Sunday, October 7, 2012

Panhandlers for Romney

Mitt Romney will give you money. You don't even have to ask. If he sees you on the street and your hand is outstretched, he will put cash into it. He said so himself. Watch this clip of a 2002 Massachusetts gubernatorial debate. About 50 minutes in, he'll tell you about his one-man campaign of charitable giving.

If you don't feel like looking at his smirky face any more, here's the quote: "I made a commitment when I was 19 years old that I would not pass a person with their hand out without putting money in that hand. This is something I continue to do."




Mind you, this was 10 years ago, before Romney became a household name... specifically, that dark part of your household under the sink, or wherever your toxic cleaning products and insecticides are stored. And despite the humblebragging, he still managed to show his true colors by whining that he couldn't deduct his charitable donations on his state income tax returns.

What I found intriguing was that Jill Stein was talking about income disparity, "the one percent" of elites hoarding all the wealth, the class war, and a living wage a whole decade ago, long before the Crash of '08 and the Occupy movement brought the topics into the national lexicon.

Stein, the current Green Party candidate for president (and three other women candidates) were pitted against Romney, who ultimately won the office. I wanted to watch the clip, because the private corporatized Commission of Presidential Debates of course has barred her and other candidates from participation. The state debate was lively, yet civil, and extremely well-moderated. More than two people on the stage tends to discourage any one person from being rude and boorish, lest the incipient bully in turn become the bullied.

Meanwhile, if you're short on cash you have only one more month to head for the Romney rope lines. Stretch out your hands, palms up. Stretch early, stretch often.

14 comments:

Patricia said...

Lol @ "humblebragging" What a great word! I was really disappointed we couldn't hear from Jill Stein. I really don't want to watch any of the debates, since it's pretty apparent that we can only watch what MSM wants us too watch.

Unknown said...

If Mitt's policies are enacted there will be plenty more people begging on the streets. The kind of income distribution he likes
Is Jill Stein on the ballot in Ohio, do you know?

Karen Garcia said...

@Unknown,
Jill Stein is on the ballot in every state except Kansas, Montana, North Carolina, South Dakota, Vermont, and Wyoming. That is 85% of the states. I am kind of surprised about Vermont!

Valerie said...

@Unknown , Mittens isn't going to win so don't waste your energy getting yourself all worked up. You and your fellow Obama supporters were first worked up over Michele Bachman, then Newt Gingrich and then Herman Cain. Now that the Republican nominee is Mitt Romney, you are all worked up about that.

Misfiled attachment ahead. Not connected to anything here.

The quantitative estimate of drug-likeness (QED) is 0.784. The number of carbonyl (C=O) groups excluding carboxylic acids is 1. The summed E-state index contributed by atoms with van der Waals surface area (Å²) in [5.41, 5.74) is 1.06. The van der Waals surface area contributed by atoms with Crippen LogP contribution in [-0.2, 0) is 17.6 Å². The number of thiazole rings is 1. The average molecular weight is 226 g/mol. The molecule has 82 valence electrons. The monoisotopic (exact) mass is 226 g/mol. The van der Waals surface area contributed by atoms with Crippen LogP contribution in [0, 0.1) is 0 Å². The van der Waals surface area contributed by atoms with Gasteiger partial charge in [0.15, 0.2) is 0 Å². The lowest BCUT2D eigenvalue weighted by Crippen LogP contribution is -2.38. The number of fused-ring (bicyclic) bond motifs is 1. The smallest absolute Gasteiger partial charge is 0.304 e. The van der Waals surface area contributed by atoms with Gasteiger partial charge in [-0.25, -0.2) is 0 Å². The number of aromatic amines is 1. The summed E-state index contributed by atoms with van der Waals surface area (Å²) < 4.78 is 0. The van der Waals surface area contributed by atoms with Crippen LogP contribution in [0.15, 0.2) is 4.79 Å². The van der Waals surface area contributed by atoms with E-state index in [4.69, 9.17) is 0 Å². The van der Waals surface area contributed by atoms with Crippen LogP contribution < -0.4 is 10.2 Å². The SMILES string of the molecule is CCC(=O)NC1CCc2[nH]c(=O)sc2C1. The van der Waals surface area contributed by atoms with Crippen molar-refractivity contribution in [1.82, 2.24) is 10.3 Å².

This is all such a show. Obama is their man. He has broken every promise he made to his base and given in to the corporate powers that have bought this government. They have thrown Mittens out at us so that Obama is acceptable in comparison to people who don't want to face the reality that Obama has sold this country down the river more effectively than any Republican could.

Throw away your vote on a corporate hack just because he wears the Democratic label if you want, but don't try the bogeyman argument here. We know too much about who the Lesser or Greater of Two Evils really is.

Pearl said...

A Wonderful response by you to Krugman's column, Truth About Jobs. Please add it to our comments section for others to see. I was not happy with his report on many levels. His support of the way the statistics are derived, has been attacked by people familiar with the methodology which allows for incorrect results and stating broadly that the situation is actually improving does not ring true for me. Time will tell.

Karen Garcia said...

Thanks, Pearl. Here 'tis:

As we are alternately amused and outraged by the GOP's panic-stricken writhing over the jobs stats, it's also maddening that the whole focus is on how the numbers are affecting the horserace. We haven’t heard a single word about the desperate need for a living wage law. The war on unionized labor continues unabated.

Many of the gains have been in the low-paying health care, service and warehousing sectors. Many of the jobs are part-time. Fabulously wealthy tax-avoiders are hiring more cleaners, chefs, personal assistants, packing clerks and the like. The average CEO still earns 380 times the salary of the average worker.

No matter who wins this election, all signs point to a bipartisan agreement raising the retirement age and cutting cost of living increases for Social Security recipients. The lucky duckies who mow the lawns, empty the bedpans and ship the iPads will now work until they drop. This is the new normal. We may be crawling out of our hole, but we’re emerging from it with our quality of life terribly diminished, our very lives foreshortened.